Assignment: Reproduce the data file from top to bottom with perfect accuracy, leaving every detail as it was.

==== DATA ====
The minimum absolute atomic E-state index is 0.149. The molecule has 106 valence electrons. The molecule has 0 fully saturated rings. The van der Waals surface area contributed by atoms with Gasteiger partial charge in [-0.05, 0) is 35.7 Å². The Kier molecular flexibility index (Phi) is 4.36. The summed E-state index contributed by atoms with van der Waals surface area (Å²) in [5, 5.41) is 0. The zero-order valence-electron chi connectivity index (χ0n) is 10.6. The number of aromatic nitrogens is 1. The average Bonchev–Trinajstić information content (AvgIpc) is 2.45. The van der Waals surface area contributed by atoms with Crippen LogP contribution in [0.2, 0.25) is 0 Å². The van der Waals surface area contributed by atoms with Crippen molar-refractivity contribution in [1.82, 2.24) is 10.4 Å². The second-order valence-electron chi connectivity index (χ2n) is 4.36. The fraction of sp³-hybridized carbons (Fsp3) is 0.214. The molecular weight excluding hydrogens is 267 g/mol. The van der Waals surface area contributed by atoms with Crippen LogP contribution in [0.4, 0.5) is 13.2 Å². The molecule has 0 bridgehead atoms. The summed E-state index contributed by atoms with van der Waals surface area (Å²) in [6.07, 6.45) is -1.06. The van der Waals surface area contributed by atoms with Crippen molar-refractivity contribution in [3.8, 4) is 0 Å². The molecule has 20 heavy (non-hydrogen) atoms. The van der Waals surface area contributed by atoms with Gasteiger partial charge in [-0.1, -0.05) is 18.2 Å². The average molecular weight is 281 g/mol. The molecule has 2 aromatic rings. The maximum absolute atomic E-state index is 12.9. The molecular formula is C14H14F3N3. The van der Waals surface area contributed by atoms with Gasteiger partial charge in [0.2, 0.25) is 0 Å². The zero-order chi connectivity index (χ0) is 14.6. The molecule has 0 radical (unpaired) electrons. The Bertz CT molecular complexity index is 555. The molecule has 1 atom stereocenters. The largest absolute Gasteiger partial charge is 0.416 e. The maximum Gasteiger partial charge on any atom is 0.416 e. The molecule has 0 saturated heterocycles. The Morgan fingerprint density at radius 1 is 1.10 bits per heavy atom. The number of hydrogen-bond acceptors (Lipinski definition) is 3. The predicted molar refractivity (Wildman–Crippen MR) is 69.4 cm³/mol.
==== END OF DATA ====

The minimum absolute atomic E-state index is 0.149. The molecule has 106 valence electrons. The molecule has 0 fully saturated rings. The van der Waals surface area contributed by atoms with Gasteiger partial charge in [-0.05, 0) is 35.7 Å². The Kier molecular flexibility index (Phi) is 4.36. The summed E-state index contributed by atoms with van der Waals surface area (Å²) in [5, 5.41) is 0. The zero-order valence-electron chi connectivity index (χ0n) is 10.6. The number of aromatic nitrogens is 1. The average Bonchev–Trinajstić information content (AvgIpc) is 2.45. The van der Waals surface area contributed by atoms with Crippen LogP contribution in [0.2, 0.25) is 0 Å². The van der Waals surface area contributed by atoms with Crippen molar-refractivity contribution in [1.82, 2.24) is 10.4 Å². The second-order valence-electron chi connectivity index (χ2n) is 4.36. The fraction of sp³-hybridized carbons (Fsp3) is 0.214. The molecular weight excluding hydrogens is 267 g/mol. The van der Waals surface area contributed by atoms with Crippen LogP contribution in [0.4, 0.5) is 13.2 Å². The molecule has 0 bridgehead atoms. The summed E-state index contributed by atoms with van der Waals surface area (Å²) in [6.07, 6.45) is -1.06. The van der Waals surface area contributed by atoms with Crippen molar-refractivity contribution in [3.8, 4) is 0 Å². The molecule has 20 heavy (non-hydrogen) atoms. The van der Waals surface area contributed by atoms with Gasteiger partial charge in [-0.1, -0.05) is 18.2 Å². The average molecular weight is 281 g/mol. The molecule has 2 aromatic rings. The maximum absolute atomic E-state index is 12.9. The molecular formula is C14H14F3N3. The van der Waals surface area contributed by atoms with Gasteiger partial charge in [0.2, 0.25) is 0 Å². The zero-order chi connectivity index (χ0) is 14.6. The molecule has 0 radical (unpaired) electrons. The Bertz CT molecular complexity index is 555. The molecule has 1 atom stereocenters. The largest absolute Gasteiger partial charge is 0.416 e. The maximum Gasteiger partial charge on any atom is 0.416 e. The molecule has 0 saturated heterocycles. The Morgan fingerprint density at radius 1 is 1.10 bits per heavy atom. The number of hydrogen-bond acceptors (Lipinski definition) is 3. The predicted molar refractivity (Wildman–Crippen MR) is 69.4 cm³/mol.